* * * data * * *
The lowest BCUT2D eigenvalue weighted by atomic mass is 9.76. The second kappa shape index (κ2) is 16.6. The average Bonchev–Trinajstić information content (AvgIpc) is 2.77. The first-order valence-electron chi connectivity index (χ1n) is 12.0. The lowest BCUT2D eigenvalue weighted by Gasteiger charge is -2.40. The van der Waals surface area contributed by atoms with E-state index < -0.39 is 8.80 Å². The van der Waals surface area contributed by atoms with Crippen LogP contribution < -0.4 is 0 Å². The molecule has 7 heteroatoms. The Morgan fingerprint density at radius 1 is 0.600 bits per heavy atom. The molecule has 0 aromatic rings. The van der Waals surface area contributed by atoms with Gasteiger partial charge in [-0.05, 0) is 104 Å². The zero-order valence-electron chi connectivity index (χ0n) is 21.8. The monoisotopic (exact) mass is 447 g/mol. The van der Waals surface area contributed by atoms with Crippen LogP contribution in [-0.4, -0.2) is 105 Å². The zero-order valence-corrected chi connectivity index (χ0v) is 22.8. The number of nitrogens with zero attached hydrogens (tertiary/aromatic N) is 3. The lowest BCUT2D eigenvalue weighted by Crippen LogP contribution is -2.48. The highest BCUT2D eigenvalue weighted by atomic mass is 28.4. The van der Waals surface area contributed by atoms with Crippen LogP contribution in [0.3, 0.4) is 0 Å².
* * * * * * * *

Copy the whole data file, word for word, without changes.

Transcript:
The lowest BCUT2D eigenvalue weighted by atomic mass is 9.76. The second kappa shape index (κ2) is 16.6. The average Bonchev–Trinajstić information content (AvgIpc) is 2.77. The first-order valence-electron chi connectivity index (χ1n) is 12.0. The lowest BCUT2D eigenvalue weighted by Gasteiger charge is -2.40. The van der Waals surface area contributed by atoms with E-state index < -0.39 is 8.80 Å². The van der Waals surface area contributed by atoms with Crippen LogP contribution < -0.4 is 0 Å². The molecule has 7 heteroatoms. The Morgan fingerprint density at radius 1 is 0.600 bits per heavy atom. The molecule has 0 aromatic rings. The van der Waals surface area contributed by atoms with Gasteiger partial charge in [-0.05, 0) is 104 Å². The zero-order valence-electron chi connectivity index (χ0n) is 21.8. The monoisotopic (exact) mass is 447 g/mol. The van der Waals surface area contributed by atoms with Crippen LogP contribution in [-0.4, -0.2) is 105 Å². The zero-order valence-corrected chi connectivity index (χ0v) is 22.8. The number of nitrogens with zero attached hydrogens (tertiary/aromatic N) is 3. The lowest BCUT2D eigenvalue weighted by Crippen LogP contribution is -2.48. The highest BCUT2D eigenvalue weighted by atomic mass is 28.4. The van der Waals surface area contributed by atoms with Crippen LogP contribution in [0.3, 0.4) is 0 Å².